Latam FX Recovers But Omicron Concerns Remain


  • Brazilian economy contracts in third quarter
  • Mexican peso jumps 1.7%

December 2 (Reuters) – Most Latin American currencies strengthened on Thursday, although sentiment remained fragile amid uncertainty over the Omicron coronavirus variant, and as economic concerns increased with data showing that Brazil slipped into a recession in the third quarter.

Brazil’s economy, Latin America’s largest, contracted 0.1% in the three months to September, amid soaring inflation and severe drought. Brazil’s economic rebound faltered as inflation soared to double digits, forcing the central bank to aggressively increase borrowing costs. Read more

It comes as investors worry about the potential economic fallout from the Omicron variant as countries step up travel measures and restrictions.

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The Brazilian real rose 0.3%, benefiting from some support from expectations of improving demand for iron ore exports to China.

Brazilian stocks (.BVSP) rose 2.6%, recovering from a 13-month low. Analysts have pointed out some bright spots for the economy by 2022, especially for sectors that have not yet fully recovered from the pandemic.

“We expect some of the service sectors still affected by COVID (especially household services) to recover further in the coming months, alongside further progress in the COVID vaccination program and new fiscal stimulus, “Goldman Sachs analysts wrote in a note.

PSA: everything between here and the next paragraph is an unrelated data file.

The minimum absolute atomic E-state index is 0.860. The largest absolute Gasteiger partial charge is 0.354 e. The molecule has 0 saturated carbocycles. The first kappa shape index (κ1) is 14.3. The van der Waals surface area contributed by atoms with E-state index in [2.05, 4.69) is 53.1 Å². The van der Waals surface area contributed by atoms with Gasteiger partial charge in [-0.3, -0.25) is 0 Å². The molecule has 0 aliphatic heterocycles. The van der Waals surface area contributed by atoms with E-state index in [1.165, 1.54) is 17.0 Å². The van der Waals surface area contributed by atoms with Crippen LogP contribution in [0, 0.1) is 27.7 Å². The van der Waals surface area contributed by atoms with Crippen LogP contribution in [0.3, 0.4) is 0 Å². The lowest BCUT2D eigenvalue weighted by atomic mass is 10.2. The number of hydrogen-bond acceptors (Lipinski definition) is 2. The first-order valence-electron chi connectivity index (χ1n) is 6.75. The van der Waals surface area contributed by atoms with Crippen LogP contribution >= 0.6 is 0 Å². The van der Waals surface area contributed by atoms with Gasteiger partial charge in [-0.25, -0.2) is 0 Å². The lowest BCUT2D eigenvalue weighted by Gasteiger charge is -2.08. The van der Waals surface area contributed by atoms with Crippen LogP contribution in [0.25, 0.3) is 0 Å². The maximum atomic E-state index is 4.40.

But they also see soaring inflation and political uncertainty weigh on economic activity in the months to come.

The Brazilian Senate on Thursday adopted the main text of a constitutional amendment that will ease the ceiling on government spending and pave the way for a broader social assistance program. Read more

The Mexican peso jumped 1.7%, as it recovered from a more than a year low last week.

Mexican President Andres Manuel Lopez Obrador’s choice for next central bank chairman Victoria Rodriguez underscored his commitment to central bank independence, days after his appointment rocked markets amid concerns sparked by political interference. Read more

Geopolitically, Mexico is analyzing a range of responses to a proposed US tax credit for electric vehicles and is even considering applying tariffs, Mexican Economy Minister Tatiana Clouthier said on Thursday. Read more

For Argentina, a potential deal with the International Monetary Fund (IMF) to roll over some $ 45 billion it owes would be a major step forward, but not enough to improve the struggling country’s credit rating, Moody’s said on Thursday. . Read more

Broader emerging market currencies also recovered from Thursday’s recent losses, although investors were waiting for more data on the COVID front.

But the Turkish lira fell 3%. The central bank has announced that it will suspend rate cuts in 2022.

Main Latin American stock market indices and currencies:

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Reporting by Ambar Warrick; Editing by Frances Kerry and Andrea Ricci

Our Standards: Thomson Reuters Trust Principles.

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